Quintus Metellus Celer

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Quintus Metellus Celer was a Roman tribune in the 1st century BC, and a correspondent of Marcus Tullius Cicero. He became an ally and brother-in-law of Pompey the Great through Pompey's marriage to Celer's half-sister Mucia Tertia, and served as legate in Asia during Pompey's campaigns in the east. When Pompey divorced Murcia in 61, possibly for adultery, Celer took umbrage and joined Pompey's political opponents. In 60 BC as consul Celer opposed Pompey's political settlements in the east, and his allotment of land to veterans of his eastern campaigns.[1]

Celer's reputation was dogged by the scandals attached to his wife, Clodia, the wayward sister of the notorious Publius Clodius Pulcher. A contemporary poem by Catullus "may refer to Celer's marital ineffectiveness and obtuseness".[2] The marriage produced a daughter, Caecilia. The couple were known for their blazing public rows. When Celer died in 59 BC, of unknown causes, gossip made Clodia his suspected poisoner.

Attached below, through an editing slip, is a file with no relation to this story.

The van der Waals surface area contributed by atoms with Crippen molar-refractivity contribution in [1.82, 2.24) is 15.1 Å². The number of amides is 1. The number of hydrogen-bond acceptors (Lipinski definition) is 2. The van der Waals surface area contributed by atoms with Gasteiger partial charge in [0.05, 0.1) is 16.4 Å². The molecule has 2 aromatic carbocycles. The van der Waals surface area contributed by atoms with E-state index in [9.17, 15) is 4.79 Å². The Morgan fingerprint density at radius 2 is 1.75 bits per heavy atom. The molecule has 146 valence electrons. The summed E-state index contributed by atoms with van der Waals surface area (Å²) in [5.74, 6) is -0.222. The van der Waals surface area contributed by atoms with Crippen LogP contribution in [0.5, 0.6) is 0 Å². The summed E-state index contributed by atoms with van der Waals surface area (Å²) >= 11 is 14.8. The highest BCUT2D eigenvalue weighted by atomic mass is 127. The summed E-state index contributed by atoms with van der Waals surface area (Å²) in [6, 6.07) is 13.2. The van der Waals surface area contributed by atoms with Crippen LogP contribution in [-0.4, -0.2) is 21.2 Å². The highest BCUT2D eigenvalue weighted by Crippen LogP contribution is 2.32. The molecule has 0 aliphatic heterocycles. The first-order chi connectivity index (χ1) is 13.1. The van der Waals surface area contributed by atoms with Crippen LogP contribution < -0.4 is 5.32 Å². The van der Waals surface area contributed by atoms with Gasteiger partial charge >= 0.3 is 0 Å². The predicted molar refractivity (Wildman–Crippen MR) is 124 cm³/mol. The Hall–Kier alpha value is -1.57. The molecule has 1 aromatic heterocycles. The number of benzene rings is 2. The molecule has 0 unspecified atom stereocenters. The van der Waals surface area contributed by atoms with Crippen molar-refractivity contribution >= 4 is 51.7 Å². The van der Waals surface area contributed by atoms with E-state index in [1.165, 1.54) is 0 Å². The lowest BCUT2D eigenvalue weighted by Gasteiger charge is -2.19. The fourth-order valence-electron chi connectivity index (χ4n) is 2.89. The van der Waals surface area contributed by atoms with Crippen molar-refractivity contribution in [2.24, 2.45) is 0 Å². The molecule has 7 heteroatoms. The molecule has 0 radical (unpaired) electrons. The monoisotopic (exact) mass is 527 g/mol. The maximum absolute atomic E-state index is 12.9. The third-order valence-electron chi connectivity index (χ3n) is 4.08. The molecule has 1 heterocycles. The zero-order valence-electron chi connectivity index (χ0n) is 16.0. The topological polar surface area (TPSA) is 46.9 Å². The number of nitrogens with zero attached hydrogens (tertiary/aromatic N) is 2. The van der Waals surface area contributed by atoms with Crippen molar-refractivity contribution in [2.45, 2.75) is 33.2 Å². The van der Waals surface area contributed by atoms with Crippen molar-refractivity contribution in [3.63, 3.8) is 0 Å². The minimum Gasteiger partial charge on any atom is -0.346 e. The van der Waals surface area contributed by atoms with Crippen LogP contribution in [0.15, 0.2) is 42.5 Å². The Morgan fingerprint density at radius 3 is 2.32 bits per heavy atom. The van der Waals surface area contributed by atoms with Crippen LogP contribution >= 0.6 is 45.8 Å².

In 62 BC Celer's brother, Quintus Metellus Nepos, challenged the legality of Cicero's actions in dealing with the Catiline conspiracy. Celer, who was serving proconsular governor of Gaul, wrote in support of Cicero. The charge was dismissed.[3]

References[edit]

  1. ^ Erich S. Gruen, The Last Generation of the Roman Republic, University of California Press, 1995, pp. 58, 130. See also The Life and Letters of Marcus Tullius Cicero, Henry G. Hohn, London, England, 1848, pg. 334.
  2. ^ Erich S. Gruen, The Last Generation of the Roman Republic, University of California Press, 1995, p. 131.
  3. ^ The World of Rome: an introduction to Roman culture, Peter V. Jones and Kenneth C. Sidwell, Cambridge University Press, 1997, p. 104.